9. Bhabha, H. K. (1994). The Location of Culture. London: Routledge.Google Scholar
  10. Black, P., & Wiliam, D. (1998). Inside the black box: Raising standards through classroom assessment [online]. Phi Delta Kappan, 80, 139–148. Retrieved February 7, 2018, from
  11. Bourdieu, P. (1984). Distinction: A Social Critique of the Judgement of Taste. London: Routledge.Google Scholar
  12. Bryer, T., Lindsay, M., & Wilson, R. (2014). A take on a Gothic poem: Tablet film-making and literary texts. Changing English: Studies in Culture and Education, 21(3), 235–251.CrossRefGoogle Scholar
  13. Burn, A., Potter, J., & Reid, M. (2014). Media arts, digital culture and education—Guest editorial [online]. Media Education Research Journal, 5(1), 5–14. Retrieved February 7, 2018, from
  14. Burnett, C. (2011a). The (im)materiality of educational space: Interactions between material, connected and textual dimensions of networked technology use in schools. E-Learning and Digital Media, 8(3), 214.CrossRefGoogle Scholar
  15. Burnett, C. (2011b). Shifting multiple spaces in classrooms: An argument for investigating learners’ boundary-making around digital networked texts [online]. Journal of Literacy and Technology, 12(3). Retrieved February 7, 2018, from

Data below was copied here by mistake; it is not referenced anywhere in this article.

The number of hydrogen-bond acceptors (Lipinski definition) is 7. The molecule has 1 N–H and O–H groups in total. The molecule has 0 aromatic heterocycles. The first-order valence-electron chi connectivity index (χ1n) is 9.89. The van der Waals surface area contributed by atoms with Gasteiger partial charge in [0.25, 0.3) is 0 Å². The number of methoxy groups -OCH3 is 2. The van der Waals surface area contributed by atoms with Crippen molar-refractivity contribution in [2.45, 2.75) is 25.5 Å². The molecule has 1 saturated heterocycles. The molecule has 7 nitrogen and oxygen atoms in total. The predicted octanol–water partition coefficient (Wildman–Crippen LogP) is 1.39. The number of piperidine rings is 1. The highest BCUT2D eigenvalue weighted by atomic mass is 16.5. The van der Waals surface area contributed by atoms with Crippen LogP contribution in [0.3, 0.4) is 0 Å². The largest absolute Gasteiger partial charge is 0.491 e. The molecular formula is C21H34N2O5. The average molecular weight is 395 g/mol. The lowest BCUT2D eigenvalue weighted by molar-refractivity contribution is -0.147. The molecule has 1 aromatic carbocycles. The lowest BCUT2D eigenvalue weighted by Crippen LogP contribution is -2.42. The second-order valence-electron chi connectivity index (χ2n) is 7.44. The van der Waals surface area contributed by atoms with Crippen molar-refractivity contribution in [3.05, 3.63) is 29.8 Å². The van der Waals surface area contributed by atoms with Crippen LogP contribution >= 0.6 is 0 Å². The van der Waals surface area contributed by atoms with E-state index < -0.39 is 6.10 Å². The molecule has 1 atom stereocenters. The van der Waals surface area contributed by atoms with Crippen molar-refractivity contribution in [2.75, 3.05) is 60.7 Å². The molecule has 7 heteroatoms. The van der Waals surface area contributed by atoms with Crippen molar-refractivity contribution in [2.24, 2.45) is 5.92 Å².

16. Burnett, C., Merchant, G., Pahl, K., & Rowsell, J. (2012). The (im)materiality of literacy: The significance of subjectivity to new literacies research. Discourse: Studies in the Cultural Politics of Education, 35(1), 90–103.Google Scholar
  17. Cannon, M., Bryer, T., & Lindsey, M. (2014). Media production and disruptive innovation: Exploring the interrelations between children, tablets, teachers and texts in subject English settings. Media Education Research Journal, 5(1), 16–31.Google Scholar
  18. Cousins, M. (2012). The Story of Film. London: Pavilion Books.Google Scholar
  19. Denzin, N. K. (2001). Interpretive Interactionism (2nd ed.). London: Sage.CrossRefGoogle Scholar
  20. Dewey, J. (1997/1938). Experience and Education. New York: Touchstone.Google Scholar
  21. Eisner, E. (2005/1993). Forms of understanding and the future of educational research. In E. Eisner (Ed.), Reimagining Schools (pp. 150–162). Abingdon: Routledge.Google Scholar